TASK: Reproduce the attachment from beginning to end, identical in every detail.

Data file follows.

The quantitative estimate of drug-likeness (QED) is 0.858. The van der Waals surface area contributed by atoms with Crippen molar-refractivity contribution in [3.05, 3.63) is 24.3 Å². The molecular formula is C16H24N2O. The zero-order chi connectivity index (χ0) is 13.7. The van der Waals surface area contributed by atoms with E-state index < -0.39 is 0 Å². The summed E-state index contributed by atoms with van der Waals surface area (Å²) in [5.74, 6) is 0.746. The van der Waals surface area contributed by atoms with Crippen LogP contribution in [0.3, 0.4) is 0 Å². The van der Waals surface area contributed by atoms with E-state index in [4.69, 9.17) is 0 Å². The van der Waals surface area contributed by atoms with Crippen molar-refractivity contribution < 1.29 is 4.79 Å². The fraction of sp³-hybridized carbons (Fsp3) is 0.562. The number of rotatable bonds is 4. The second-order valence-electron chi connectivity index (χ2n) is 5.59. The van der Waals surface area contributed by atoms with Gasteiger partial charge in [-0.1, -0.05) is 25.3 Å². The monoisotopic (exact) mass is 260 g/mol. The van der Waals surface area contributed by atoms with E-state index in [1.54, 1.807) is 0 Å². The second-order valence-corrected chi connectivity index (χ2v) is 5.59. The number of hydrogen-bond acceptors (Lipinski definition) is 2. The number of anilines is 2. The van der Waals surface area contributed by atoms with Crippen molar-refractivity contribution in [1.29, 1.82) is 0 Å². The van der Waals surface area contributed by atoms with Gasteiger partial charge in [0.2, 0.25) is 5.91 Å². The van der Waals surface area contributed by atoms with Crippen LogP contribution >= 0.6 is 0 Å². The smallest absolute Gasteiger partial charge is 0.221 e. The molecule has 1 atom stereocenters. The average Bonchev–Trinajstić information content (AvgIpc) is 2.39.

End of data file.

The quantitative estimate of drug-likeness (QED) is 0.858. The van der Waals surface area contributed by atoms with Crippen molar-refractivity contribution in [3.05, 3.63) is 24.3 Å². The molecular formula is C16H24N2O. The zero-order chi connectivity index (χ0) is 13.7. The van der Waals surface area contributed by atoms with E-state index < -0.39 is 0 Å². The summed E-state index contributed by atoms with van der Waals surface area (Å²) in [5.74, 6) is 0.746. The van der Waals surface area contributed by atoms with Crippen LogP contribution in [0.3, 0.4) is 0 Å². The van der Waals surface area contributed by atoms with E-state index in [4.69, 9.17) is 0 Å². The van der Waals surface area contributed by atoms with Crippen molar-refractivity contribution < 1.29 is 4.79 Å². The fraction of sp³-hybridized carbons (Fsp3) is 0.562. The number of rotatable bonds is 4. The second-order valence-electron chi connectivity index (χ2n) is 5.59. The van der Waals surface area contributed by atoms with Gasteiger partial charge in [-0.1, -0.05) is 25.3 Å². The monoisotopic (exact) mass is 260 g/mol. The van der Waals surface area contributed by atoms with E-state index in [1.54, 1.807) is 0 Å². The second-order valence-corrected chi connectivity index (χ2v) is 5.59. The number of hydrogen-bond acceptors (Lipinski definition) is 2. The number of anilines is 2. The van der Waals surface area contributed by atoms with Crippen molar-refractivity contribution in [1.29, 1.82) is 0 Å². The van der Waals surface area contributed by atoms with Gasteiger partial charge in [0.2, 0.25) is 5.91 Å². The van der Waals surface area contributed by atoms with Crippen LogP contribution >= 0.6 is 0 Å². The smallest absolute Gasteiger partial charge is 0.221 e. The molecule has 1 atom stereocenters. The average Bonchev–Trinajstić information content (AvgIpc) is 2.39.